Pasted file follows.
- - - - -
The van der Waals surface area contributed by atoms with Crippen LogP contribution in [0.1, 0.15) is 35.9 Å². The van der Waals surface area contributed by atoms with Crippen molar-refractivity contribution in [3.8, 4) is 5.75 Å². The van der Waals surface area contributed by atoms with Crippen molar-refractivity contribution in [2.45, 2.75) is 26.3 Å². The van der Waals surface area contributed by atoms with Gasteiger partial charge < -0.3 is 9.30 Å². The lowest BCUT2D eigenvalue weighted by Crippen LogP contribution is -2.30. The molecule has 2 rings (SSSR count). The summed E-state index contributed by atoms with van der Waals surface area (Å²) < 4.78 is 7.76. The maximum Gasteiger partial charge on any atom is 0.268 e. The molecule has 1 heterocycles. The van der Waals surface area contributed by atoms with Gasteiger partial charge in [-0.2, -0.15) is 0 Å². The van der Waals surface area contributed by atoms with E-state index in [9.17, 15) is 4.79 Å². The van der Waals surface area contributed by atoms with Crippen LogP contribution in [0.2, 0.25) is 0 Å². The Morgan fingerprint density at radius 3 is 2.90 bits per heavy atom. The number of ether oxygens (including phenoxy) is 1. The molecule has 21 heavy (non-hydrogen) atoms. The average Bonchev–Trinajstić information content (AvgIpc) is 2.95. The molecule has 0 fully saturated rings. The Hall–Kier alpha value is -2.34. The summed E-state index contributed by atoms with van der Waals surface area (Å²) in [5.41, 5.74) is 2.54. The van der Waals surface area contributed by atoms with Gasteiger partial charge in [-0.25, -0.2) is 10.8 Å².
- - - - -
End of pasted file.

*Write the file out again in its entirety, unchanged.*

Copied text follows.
The van der Waals surface area contributed by atoms with Crippen LogP contribution in [0.1, 0.15) is 35.9 Å². The van der Waals surface area contributed by atoms with Crippen molar-refractivity contribution in [3.8, 4) is 5.75 Å². The van der Waals surface area contributed by atoms with Crippen molar-refractivity contribution in [2.45, 2.75) is 26.3 Å². The van der Waals surface area contributed by atoms with Gasteiger partial charge < -0.3 is 9.30 Å². The lowest BCUT2D eigenvalue weighted by Crippen LogP contribution is -2.30. The molecule has 2 rings (SSSR count). The summed E-state index contributed by atoms with van der Waals surface area (Å²) < 4.78 is 7.76. The maximum Gasteiger partial charge on any atom is 0.268 e. The molecule has 1 heterocycles. The van der Waals surface area contributed by atoms with Gasteiger partial charge in [-0.2, -0.15) is 0 Å². The van der Waals surface area contributed by atoms with E-state index in [9.17, 15) is 4.79 Å². The van der Waals surface area contributed by atoms with Crippen LogP contribution in [0.2, 0.25) is 0 Å². The Morgan fingerprint density at radius 3 is 2.90 bits per heavy atom. The number of ether oxygens (including phenoxy) is 1. The molecule has 21 heavy (non-hydrogen) atoms. The average Bonchev–Trinajstić information content (AvgIpc) is 2.95. The molecule has 0 fully saturated rings. The Hall–Kier alpha value is -2.34. The summed E-state index contributed by atoms with van der Waals surface area (Å²) in [5.41, 5.74) is 2.54. The van der Waals surface area contributed by atoms with Gasteiger partial charge in [-0.25, -0.2) is 10.8 Å².